For 125 years since its establishment, the Memorial Day Nursery continues to provide day care and educational services to Paterson working families. The structure of the Memorial Day Nursery remains intact and in excellent condition, not only as an architectural masterpiece designed by a nationally- prominent architect, Henry Bacon; it also is a reminder of a mother’s gift of her “continuing service of love” to her children and to Paterson’s children. The Memorial Day Nursery was founded in 1887 at a time when many women were in the workforce, and by the turn of the century, women’s roles continued to change rapidly and institutions were designed and organized to implement quality care for the children of working families. The first day nursery in the nation was founded in New York City in the late 1850s, but it was only by the end of the nineteenth century that a day nursery opened in Philadelphia. In comparison, when the Paterson Day Nursery was opened in December of 1887, only about eleven thousand children throughout the country were cared for daily in nurseries, supporting the position that the Nursery was one of a handful of pioneer day care institutions in the nation (A2). Furthermore, Paterson’s Memorial Day Nursery’s social and historical significance is greatly supported by its association with Jennie Tuttle Hobart, who is one of New Jersey and the nation’s preeminent historic women. Not only is the building eligible for listing on the National Register of Historic Places, but it is also noted as a stop along New Jersey’s Women’s Heritage Trail, along with Lambert Castle, both with regard to Mrs. Hobart’s establishment of the Passaic County Historical Society and the Memorial Day Nursery. These structures represent Mrs. Hobart’s story and her wealth of dedication. The Memorial Day Nursery stands today as a dedicated provider to the city’s children, a part of the community that Mrs. Hobart loved. The Memorial Day Nursery merits the status of a Municipal Landmark to ensure its preservation in memory of the legacy of the institution and its founders, and as an integral part of Paterson’s historic fabric for the enjoyment of future generations.
- “Day Nursery Dedication: Mrs. Garret A. Hobart’s Beautiful Memorial of Her Daughter Fanny”, Paterson Daily Press, October 15, 1904.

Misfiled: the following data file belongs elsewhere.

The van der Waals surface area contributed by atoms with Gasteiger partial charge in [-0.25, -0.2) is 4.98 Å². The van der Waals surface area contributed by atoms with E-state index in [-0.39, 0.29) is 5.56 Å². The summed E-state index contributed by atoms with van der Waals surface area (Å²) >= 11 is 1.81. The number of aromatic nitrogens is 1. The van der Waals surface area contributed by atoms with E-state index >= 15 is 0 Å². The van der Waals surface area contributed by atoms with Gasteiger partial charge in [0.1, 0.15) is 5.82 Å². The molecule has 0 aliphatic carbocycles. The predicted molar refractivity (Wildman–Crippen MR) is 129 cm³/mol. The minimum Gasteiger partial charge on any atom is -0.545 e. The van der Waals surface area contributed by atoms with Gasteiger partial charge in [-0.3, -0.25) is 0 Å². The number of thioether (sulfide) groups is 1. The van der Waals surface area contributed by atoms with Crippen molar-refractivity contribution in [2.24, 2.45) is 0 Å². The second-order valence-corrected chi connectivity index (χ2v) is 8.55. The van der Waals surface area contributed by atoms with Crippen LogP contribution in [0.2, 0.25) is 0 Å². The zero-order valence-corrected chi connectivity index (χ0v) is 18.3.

- Decker, George. “The Memorial Day Nursery ‘The Nickle House’.” The Passaic County Historical Society. http://www.lambertcastle.org/daynursery.html (accessed January 17, 2013).
- Dodyk, Delight Wing. “Jennie Tuttle Hobart,” Past and Promise: Lives of New Jersey Women, Metuchen: Scarecrow Press, 1990, 151-53.
- “Henry Bacon.” Wikipedia. http://en.wikipedia.org/wiki/Henry_Bacon (accessed January 17, 2013).
- City of Paterson Historic Preservation Commission. City of Paterson Historic Preservation Commission Criteria and Procedures for Designation of Historic Sites. Paterson: City of Paterson Historic Preservation Commission, 27 Jan. 1987, and amendments thereafter.
- City of Paterson. “Historic Preservation.” Excerpted from the City of Paterson Master Plan. Paterson: City of Paterson, 2003.
- Louis Berger & Associates. “Recommendations.” Excerpted from the Historic Resources Survey of the City of Paterson. Paterson: Louis Berger & Associates, 1996.
- National Park Service. National Register of Historic Places Bulletin Series. Washington GPO, US Dept. of the Interior.
- Nelson, William and Charles Shriner. History of Paterson and Its Environs. New York: Lewis Historical Publishing Co., 1920.
- Roth, Leland M. A Concise History of American Architecture. Westview Press: Boulder, CO, 1980.
- State of New Jersey. New Jersey Land Use Law: NJ Annotated Historic Preservation Related Sections. Trenton: NJ Dept. of Environmental Protection and Energy, Historic Preservation Office.